May 4 - May 10, 1995

[City Week]

DANCE ALL-STARS. There may still be time to see one of the all-time great dancers of the ballet world if you do something right now about getting a ticket. Mikhail Baryshnikov will step out onto the stage at 7:30 tonight at the TCC Music Hall, 260 S. Church Ave.

The Russian-born ballet star soloed in the Kirov Ballet until he fled the Soviet Union in 1974 for the brighter lights and bigger purses of the West. He danced with major companies around the world, including New York City Ballet, and was artistic director of American Ballet Theatre during the 1980s. He started his own troupe, White Oak Dance Project in 1990, hiring all-star dance alumni of the best of the modern ballet troupes.

For its Tucson concert, says Michael Uthoff, artistic director of Ballet Arizona, the company will choose from its repertoire of modern ballet classics, which includes works by choreographers Cunningham, Tharpe and Morris as well as Jerome Robbins, Eliot Feld and others. Ticket prices are steep--$65, $55 and $40--but the concert is in part a benefit for Ballet Arizona. Tickets are available at Dillard's outlets or by calling Ballet Arizona at 1-602-381-1096.

PLAY BALL! With a powerful line-up that includes plenty of great talent, the Tucson Toros are in fine form this season. Take a look at some of tomorrow's all-stars and ease into summer in the cool evening air. Tonight, it's buck-beer night as the Tucson Toros take on the Albuquerque Dukes at 7 p.m. From the first pitch to 9 p.m., 16-ounce cups of cerveza are only $1. On Friday, May 5, the Toros wrap up the series against the Dukes at 7:30 p.m. with a big Cinco de Mayo bash, with everything from mariachis to a piñata-busting celebration on the field after the game. On Saturday, May 6, the team kicks off a four-game series against the Salt Lake City Buzz at 7:30 p.m., with free bats to the first 2,000 kids in the gate. Sunday's game against the Buzz begins at 6 p.m. and the games on Monday and Tuesday begin at 7 p.m. Tickets are $3 to $6, with free tickets for Monday's game available at all Circle Ks. For more information call 325-2621.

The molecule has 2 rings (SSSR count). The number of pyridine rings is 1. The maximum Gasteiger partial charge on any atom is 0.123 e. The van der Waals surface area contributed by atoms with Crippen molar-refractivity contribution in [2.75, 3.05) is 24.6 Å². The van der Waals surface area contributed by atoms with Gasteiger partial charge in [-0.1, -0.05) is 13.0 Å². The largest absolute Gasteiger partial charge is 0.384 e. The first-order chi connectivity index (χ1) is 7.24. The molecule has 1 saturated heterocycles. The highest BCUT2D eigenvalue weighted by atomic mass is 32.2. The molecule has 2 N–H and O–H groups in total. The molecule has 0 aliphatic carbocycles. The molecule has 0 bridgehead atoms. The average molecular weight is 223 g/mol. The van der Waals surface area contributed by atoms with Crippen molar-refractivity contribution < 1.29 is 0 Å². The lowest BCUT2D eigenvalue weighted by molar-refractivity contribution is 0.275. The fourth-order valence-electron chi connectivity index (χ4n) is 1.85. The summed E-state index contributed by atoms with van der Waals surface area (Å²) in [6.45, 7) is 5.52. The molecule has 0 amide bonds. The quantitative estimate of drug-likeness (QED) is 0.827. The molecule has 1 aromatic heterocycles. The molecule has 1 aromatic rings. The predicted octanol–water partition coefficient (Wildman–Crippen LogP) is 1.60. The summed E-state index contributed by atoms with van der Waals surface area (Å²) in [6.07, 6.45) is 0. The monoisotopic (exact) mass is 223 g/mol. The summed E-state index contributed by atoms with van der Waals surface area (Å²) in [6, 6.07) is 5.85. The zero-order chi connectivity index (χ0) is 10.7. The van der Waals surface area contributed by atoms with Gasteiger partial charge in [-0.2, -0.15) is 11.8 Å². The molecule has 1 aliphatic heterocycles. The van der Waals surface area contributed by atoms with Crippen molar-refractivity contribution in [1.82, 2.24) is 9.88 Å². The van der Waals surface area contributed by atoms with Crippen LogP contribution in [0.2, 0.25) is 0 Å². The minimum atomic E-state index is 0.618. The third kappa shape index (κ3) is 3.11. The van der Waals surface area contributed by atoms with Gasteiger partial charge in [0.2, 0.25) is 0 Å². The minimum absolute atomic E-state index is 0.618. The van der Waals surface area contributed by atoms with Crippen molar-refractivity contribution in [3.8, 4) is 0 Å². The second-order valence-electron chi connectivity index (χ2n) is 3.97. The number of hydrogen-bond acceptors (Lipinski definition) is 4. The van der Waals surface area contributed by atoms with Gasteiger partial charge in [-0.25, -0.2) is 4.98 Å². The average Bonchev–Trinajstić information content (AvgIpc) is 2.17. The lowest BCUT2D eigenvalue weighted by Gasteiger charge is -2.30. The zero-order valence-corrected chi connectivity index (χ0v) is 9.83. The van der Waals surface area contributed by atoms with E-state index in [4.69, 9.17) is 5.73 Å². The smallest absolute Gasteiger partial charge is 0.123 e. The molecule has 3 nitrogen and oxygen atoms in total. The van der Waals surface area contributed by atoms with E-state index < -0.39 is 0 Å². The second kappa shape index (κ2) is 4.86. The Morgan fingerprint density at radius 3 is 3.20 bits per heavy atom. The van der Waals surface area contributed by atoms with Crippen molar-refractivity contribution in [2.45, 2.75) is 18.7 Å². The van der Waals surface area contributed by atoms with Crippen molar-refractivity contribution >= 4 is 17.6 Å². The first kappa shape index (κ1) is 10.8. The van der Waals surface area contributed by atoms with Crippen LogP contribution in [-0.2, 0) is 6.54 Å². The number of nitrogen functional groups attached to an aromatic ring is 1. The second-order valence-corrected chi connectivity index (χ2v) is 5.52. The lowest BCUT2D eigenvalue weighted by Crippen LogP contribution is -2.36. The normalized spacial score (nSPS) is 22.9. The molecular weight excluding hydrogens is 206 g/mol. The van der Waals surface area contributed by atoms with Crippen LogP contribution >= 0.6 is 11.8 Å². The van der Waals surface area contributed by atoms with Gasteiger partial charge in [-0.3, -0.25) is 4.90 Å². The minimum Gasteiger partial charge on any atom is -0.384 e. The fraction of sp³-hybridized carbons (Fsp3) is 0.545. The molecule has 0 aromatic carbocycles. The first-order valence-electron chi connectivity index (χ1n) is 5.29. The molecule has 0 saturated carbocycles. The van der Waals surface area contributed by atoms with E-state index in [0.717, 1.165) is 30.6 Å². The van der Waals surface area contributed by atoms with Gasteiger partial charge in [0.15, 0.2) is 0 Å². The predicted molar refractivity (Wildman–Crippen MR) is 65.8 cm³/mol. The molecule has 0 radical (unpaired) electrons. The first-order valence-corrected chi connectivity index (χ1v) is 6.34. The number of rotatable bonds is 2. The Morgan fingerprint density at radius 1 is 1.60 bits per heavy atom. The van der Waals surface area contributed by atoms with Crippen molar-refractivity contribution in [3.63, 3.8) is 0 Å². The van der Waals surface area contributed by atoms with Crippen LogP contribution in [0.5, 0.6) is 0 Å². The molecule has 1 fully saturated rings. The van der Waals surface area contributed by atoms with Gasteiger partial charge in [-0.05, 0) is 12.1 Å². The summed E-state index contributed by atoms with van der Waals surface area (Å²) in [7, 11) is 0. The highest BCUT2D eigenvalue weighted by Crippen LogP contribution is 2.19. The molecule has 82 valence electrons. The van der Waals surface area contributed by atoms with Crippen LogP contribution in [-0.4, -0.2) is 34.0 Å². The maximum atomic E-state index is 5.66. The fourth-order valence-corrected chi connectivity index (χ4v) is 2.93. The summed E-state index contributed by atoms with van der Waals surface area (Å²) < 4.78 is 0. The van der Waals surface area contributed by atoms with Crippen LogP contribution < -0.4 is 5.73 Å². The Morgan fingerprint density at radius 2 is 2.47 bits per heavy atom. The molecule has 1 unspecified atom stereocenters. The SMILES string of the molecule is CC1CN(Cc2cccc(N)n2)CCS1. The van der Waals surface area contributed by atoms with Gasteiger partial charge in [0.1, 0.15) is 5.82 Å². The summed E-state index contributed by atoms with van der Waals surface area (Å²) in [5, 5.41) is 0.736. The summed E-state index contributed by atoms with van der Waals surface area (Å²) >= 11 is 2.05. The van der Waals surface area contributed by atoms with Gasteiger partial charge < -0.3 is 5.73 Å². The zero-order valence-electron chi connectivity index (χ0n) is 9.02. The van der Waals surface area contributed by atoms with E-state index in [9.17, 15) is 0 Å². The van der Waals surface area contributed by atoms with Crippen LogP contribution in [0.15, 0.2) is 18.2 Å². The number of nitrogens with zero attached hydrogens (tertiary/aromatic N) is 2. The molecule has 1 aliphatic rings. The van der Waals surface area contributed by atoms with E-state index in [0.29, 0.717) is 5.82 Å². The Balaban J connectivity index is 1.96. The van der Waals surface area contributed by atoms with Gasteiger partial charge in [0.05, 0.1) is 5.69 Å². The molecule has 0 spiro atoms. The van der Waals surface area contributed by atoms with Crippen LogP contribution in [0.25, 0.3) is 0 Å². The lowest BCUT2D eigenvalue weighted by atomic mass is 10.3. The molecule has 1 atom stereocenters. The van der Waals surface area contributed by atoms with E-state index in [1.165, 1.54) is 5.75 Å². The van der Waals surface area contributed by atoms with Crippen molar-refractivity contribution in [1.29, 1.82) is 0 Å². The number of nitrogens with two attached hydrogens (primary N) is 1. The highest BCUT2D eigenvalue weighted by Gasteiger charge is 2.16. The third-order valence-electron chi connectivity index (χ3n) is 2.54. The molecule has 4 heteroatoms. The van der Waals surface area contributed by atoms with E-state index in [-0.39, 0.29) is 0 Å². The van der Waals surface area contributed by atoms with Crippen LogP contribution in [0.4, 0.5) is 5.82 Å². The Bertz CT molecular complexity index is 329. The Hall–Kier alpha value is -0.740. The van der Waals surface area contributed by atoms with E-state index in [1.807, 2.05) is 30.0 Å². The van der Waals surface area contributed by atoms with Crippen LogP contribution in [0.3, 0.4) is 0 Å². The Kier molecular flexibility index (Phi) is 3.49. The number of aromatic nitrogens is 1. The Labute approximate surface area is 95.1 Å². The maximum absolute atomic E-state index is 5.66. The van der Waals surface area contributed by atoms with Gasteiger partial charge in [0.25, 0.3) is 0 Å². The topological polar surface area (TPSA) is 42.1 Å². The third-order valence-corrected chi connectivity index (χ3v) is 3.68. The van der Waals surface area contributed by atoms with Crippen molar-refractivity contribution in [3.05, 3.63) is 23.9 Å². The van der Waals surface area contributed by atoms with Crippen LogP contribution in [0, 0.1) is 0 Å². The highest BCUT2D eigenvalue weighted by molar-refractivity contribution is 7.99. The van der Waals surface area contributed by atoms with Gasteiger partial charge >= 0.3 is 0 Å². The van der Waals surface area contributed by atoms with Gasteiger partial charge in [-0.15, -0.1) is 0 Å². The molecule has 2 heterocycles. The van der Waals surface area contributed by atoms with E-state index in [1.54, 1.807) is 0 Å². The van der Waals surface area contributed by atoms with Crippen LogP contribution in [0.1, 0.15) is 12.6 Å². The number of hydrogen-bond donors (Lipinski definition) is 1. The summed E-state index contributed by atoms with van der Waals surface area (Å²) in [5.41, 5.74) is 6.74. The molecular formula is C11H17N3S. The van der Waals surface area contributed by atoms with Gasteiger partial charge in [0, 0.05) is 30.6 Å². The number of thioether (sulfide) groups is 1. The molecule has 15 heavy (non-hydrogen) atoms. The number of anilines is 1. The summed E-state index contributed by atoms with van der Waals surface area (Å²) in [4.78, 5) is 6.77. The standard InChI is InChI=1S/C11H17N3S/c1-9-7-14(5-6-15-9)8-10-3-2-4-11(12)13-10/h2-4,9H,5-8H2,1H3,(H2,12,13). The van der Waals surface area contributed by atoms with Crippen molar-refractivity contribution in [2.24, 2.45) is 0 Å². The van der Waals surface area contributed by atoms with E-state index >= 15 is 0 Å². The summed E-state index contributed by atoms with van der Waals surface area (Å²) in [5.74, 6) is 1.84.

THE CONVICT'S RETURN. This one- man show, written and performed by Geoff Hoyle, has been described by the San Francisco Examiner as "a journey into genius." With his "dexterous voice, Silly Putty body, chainsaw wit and cheeky attitude," Hoyle brings an irreverent host of characters to life in this mostly-true story of his attempt to make it big in New York City. The playwright/performer came to the U.S. from England in 1973, and shortly afterward joined the Pickle Family Circus, which may have been a perfectly appropriate introduction to American culture judging from the turmoil and trauma of the Big Apple personified in Convict's array of pushy agents, slimy TV producers and bizarre stage crews.

See one of the funniest men alive at 8 p.m. tonight and Saturday in the Temple of Music and Art Alice Holsclaw Theatre, 330 S. Scott Ave. Tickets range from $17 to $26, available at the ATC box office, 622-2823. The production continues through May 21.

PEOPLE WHO DO THAT. Tucson's dauntless sketch comedy group is back, with satire as twisted as the road to hell. Tonight's "sketch comedy for an anesthetized nation" unfolds in a new venue at DPC Café. This is an all-new show in the small, intimate setting of the café, where Spokesman of The People Derek Iversen pitches you can "drink coffee and laugh at the same time." Sounds dangerous, we said. "It is," enthuses Iversen, "It's gonna be great." We guarantee that nowhere else in town will get you a "Tribute to the Real World of MTV" dirge in honor of the OK City bombing, with a couple of dead-body sketches on the side. Live on the edge.

The People Who Do That will perform at 8 p.m. tonight and Saturday, May 6, at DPC Café, 546 N. Stone Ave. A $3 donation at the door is appreciated.